India’s Central Drugs Standard Control Organization on Saturday released new guidance for biosimilar developers as new biosimilars come to market there before other regions, and as India's regulators look to develop more specific guidance on postmarketing studies.
The new document is a slight tweak of previous guidance issued in 2012, but includes several important changes that are now up for discussion through 30 April. India's biosimilars market currently includes eight biosimilars, including one for AbbVie's blockbuster Humira (adalimumab) and two biosimilars for Roche's breast cancer treatment Herceptin (trastuzumab), which are not approved in any other countries (though Korea's Food and Drug Administration has approved a different Herceptin biosimilar), according to the industry blog Biosimilarz (the Generics and Biosimilars Initiative lists more than 60 approved biosimilars in India).
Among the most major changes, CDSCO now says that if the reference biologic (for which the biosimilar is being developed) is not marketed in India, the reference biologic can be licensed in any ICH country (i.e. EU, Japan, US, Canada and Switzerland).
One of the biggest differences between the 2012 guidance and the document issued this week is the section on postmarketing studies, which CDSCO says are intended “to further reduce the residual risk of the Similar Biologic” and which now includes a timeline for such studies.
CDSCO is calling for specific postmarketing safety data “through a pre-defined single arm study of generally, more than 200 evaluable patients and compared to historical data of the Reference product. The study should be completed preferably within 2 years of the marketing permission/manufacturing license unless otherwise justified.”
The primary aim of the Phase IV study is safety, CDSCO says, noting that the primary endpoint should be safety while the secondary endpoint should be efficacy and immunogenicity.
“If immunogenicity is evaluated in clinical studies, it is not mandatory to carry out additional non-comparative immunogenicity studies in post marketing studies,” CDSCO adds in the updated section. “The immunogenicity of the Similar Biologic should be evaluated using appropriately designed studies with state-of-the-art methods, taking into consideration the potential impact on both safety and efficacy.”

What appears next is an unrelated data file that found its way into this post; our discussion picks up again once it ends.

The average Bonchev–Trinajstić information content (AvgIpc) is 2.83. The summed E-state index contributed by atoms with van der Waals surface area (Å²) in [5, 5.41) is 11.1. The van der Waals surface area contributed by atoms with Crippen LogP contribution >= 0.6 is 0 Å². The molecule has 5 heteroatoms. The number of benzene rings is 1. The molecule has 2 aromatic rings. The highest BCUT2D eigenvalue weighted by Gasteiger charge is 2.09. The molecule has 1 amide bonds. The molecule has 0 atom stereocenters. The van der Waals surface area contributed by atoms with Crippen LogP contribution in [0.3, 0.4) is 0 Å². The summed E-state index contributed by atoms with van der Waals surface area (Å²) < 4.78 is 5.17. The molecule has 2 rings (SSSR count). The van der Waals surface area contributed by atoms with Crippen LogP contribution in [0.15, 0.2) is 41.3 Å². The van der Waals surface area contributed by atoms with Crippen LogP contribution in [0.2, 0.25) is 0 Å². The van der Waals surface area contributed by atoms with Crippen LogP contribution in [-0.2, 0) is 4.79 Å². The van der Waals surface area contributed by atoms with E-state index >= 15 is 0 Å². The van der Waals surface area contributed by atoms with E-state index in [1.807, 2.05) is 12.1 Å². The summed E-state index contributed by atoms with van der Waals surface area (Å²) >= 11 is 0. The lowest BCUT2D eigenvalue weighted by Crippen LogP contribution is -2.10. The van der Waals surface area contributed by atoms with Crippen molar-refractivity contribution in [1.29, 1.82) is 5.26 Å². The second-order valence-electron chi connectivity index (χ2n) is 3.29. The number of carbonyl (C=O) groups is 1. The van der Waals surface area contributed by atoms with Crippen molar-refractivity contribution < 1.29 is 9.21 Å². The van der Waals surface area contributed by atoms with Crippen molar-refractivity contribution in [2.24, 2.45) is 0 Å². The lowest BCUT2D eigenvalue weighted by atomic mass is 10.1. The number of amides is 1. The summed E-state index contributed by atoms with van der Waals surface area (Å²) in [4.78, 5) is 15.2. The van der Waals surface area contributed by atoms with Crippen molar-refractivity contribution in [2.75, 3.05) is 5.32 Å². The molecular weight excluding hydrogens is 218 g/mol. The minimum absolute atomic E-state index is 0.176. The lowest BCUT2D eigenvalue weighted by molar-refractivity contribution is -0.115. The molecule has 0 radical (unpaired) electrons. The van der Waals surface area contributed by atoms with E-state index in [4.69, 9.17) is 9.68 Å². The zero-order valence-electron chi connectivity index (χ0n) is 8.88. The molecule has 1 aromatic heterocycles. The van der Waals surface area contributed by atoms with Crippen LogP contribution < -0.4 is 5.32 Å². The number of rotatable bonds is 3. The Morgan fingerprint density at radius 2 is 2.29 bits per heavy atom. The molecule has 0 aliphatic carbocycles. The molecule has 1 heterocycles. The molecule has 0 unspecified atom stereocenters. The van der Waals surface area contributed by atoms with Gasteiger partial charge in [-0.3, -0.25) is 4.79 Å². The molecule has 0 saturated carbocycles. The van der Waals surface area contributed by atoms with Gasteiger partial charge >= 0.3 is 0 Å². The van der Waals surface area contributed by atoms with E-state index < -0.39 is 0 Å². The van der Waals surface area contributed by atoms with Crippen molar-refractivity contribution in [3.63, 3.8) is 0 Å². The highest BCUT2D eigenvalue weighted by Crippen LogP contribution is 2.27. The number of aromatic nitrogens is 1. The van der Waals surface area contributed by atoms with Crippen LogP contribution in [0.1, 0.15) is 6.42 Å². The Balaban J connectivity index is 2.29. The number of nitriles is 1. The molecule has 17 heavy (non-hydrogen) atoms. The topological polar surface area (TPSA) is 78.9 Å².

In addition to the new postmarketing guidance, CDSCO says that “if the firm conducts pre-approval studies that included more than 100 patients on the proposed Similar Biologic drug, the number of patients in phase IV study can be reduced accordingly so that the safety data (from both Phase III and IV) is derived from a minimum of 300 patients treated with the Similar Biologics.”
The regulator also added a new section on non-comparative safety and efficacy studies, noting that if a product is found to be similar “in pre-clinical, in vitro characterization having established PK [pharmacokinetic] methods and a PD [pharmacodynamic] marker that is surrogate of efficacy, the residual risk is significantly reduced in the Phase I study if equivalence is demonstrated for both PK and PD. Phase III clinical trials of such a Similar Biologics product may be waived...[and] where considered necessary, an appropriate single arm study in at least 100 evaluable subjects may be carried out in the most sensitive indication to address any residual uncertainty.”
CDSCO also added new information on when a confirmatory clinical safety and efficacy study can be waived, noting: “In case the safety and efficacy study is waived all the indications approved for reference product may be granted based on comparable quality, non‐clinical as well as convincing PK/PD data. Wherever the phase III trial is waived, the immunogenicity should have been gathered in the PK/PD study and will also need to be generated during post-approval Phase IV study.”
As far as the manufacturing of biosimilars, CDSCO has altered the section on “Fermentation Process Development,” which it now calls “Upstream Process Development,” though the requirements under the changed name are the same:
“Upstream process should be described in detail including media components used for cell growth: • At least three batches of reproducible fermentation data at pilot scale (batch size adequate to give enough purified product to generate preclinical data) • Upstream process should be well controlled and monitored,” CDSCO says.
The regulator also says manufacturers should include details of “upstream process kinetics data from consistency batches indicating cell growth, product formation, pH, temperature, dissolved oxygen, major nutrient consumption pattern and agitation rate.”
The rest of the guidance is nearly identical to the document from 2012 though there are some slight language tweaks.
Guidelines on Similar Biologic: Regulatory Requirements for Marketing Authorization in India